a. A cessation of all hostilities and a renegotiated permanent ceasefire that includes all armed groups;

b. An inclusive political process which brings together all Parties and estranged groups;

c. Revised Transitional Security Arrangements and timelines with robust verification and enforcement mechanisms;

d. An overall enforcement mechanism that includes accountability measures for spoilers and violators;

e. Clear measures to address the current dire humanitarian situation and facilitate eventual voluntary return of internally displaced persons and repatriation of refugees;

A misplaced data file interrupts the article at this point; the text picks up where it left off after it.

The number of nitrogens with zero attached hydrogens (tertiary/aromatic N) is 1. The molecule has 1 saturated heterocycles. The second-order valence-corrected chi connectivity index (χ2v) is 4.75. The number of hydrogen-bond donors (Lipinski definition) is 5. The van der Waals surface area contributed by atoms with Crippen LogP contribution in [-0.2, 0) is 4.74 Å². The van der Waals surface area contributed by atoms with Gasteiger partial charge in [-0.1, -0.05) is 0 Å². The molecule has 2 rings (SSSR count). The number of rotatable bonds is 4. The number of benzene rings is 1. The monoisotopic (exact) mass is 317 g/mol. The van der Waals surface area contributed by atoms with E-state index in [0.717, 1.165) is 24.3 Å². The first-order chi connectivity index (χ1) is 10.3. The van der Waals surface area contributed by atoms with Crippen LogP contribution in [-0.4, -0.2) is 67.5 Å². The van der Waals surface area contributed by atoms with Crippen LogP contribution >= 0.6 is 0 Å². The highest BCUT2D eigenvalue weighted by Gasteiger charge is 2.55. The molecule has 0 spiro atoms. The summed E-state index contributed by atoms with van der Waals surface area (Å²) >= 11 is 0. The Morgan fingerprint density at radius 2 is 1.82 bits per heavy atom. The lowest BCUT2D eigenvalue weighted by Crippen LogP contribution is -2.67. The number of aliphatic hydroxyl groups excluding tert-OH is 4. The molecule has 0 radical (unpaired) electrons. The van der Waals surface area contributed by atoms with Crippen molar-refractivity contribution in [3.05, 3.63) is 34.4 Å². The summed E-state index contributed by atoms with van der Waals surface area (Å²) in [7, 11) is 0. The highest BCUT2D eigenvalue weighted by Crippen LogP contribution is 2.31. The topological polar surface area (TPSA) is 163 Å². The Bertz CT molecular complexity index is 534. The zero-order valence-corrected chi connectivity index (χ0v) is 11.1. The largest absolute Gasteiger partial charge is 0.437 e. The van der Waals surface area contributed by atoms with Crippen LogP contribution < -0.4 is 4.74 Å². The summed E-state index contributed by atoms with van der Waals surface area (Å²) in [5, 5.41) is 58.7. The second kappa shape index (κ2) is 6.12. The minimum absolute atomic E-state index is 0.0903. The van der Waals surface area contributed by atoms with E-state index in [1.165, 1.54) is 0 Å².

f. Specific reforms that ensure the conduct of credible, free and fair elections at the end of a transitional period;

g. And finally, dedicated funding for implementation of the revitalised Peace Agreement.


Chairperson, Ministers, Excellencies, Ladies and Gentlemen;


8. Over the past nine months we have consistently posed three key questions that have coalesced our thinking – how do we stop the fighting, how do we stop people starving and how do we restore inclusivity to the implementation of the Agreement? In combination with our One Voice message, these thoughts have played their part in leading to this Forum.


9. In parallel, the JMEC Working Committees have carefully assessed implementation of the Peace Agreement and the JMEC evaluation report, delivered to you all two months ago, clearly demonstrates the necessity for revitalisation.